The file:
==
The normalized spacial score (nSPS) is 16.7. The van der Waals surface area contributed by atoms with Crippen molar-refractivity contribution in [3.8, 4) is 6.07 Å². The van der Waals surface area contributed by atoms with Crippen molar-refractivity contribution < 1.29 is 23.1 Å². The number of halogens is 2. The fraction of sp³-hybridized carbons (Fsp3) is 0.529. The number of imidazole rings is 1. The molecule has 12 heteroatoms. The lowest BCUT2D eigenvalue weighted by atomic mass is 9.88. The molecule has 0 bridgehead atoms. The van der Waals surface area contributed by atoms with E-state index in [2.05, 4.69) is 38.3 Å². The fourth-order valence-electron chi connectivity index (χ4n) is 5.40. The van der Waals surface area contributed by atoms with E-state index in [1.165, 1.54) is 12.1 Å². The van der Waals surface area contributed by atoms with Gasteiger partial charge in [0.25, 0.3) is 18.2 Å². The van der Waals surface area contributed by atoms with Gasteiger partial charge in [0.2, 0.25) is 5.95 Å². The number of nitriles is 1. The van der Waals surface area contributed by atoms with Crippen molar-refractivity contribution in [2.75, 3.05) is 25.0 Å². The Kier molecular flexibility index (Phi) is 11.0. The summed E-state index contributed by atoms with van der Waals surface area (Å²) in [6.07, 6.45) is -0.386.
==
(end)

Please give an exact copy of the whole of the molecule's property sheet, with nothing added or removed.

The normalized spacial score (nSPS) is 16.7. The van der Waals surface area contributed by atoms with Crippen molar-refractivity contribution in [3.8, 4) is 6.07 Å². The van der Waals surface area contributed by atoms with Crippen molar-refractivity contribution < 1.29 is 23.1 Å². The number of halogens is 2. The fraction of sp³-hybridized carbons (Fsp3) is 0.529. The number of imidazole rings is 1. The molecule has 12 heteroatoms. The lowest BCUT2D eigenvalue weighted by atomic mass is 9.88. The molecule has 0 bridgehead atoms. The van der Waals surface area contributed by atoms with E-state index in [2.05, 4.69) is 38.3 Å². The fourth-order valence-electron chi connectivity index (χ4n) is 5.40. The van der Waals surface area contributed by atoms with E-state index in [1.165, 1.54) is 12.1 Å². The van der Waals surface area contributed by atoms with Gasteiger partial charge in [0.25, 0.3) is 18.2 Å². The van der Waals surface area contributed by atoms with Gasteiger partial charge in [0.2, 0.25) is 5.95 Å². The number of nitriles is 1. The van der Waals surface area contributed by atoms with Crippen molar-refractivity contribution in [2.75, 3.05) is 25.0 Å². The Kier molecular flexibility index (Phi) is 11.0. The summed E-state index contributed by atoms with van der Waals surface area (Å²) in [6.07, 6.45) is -0.386.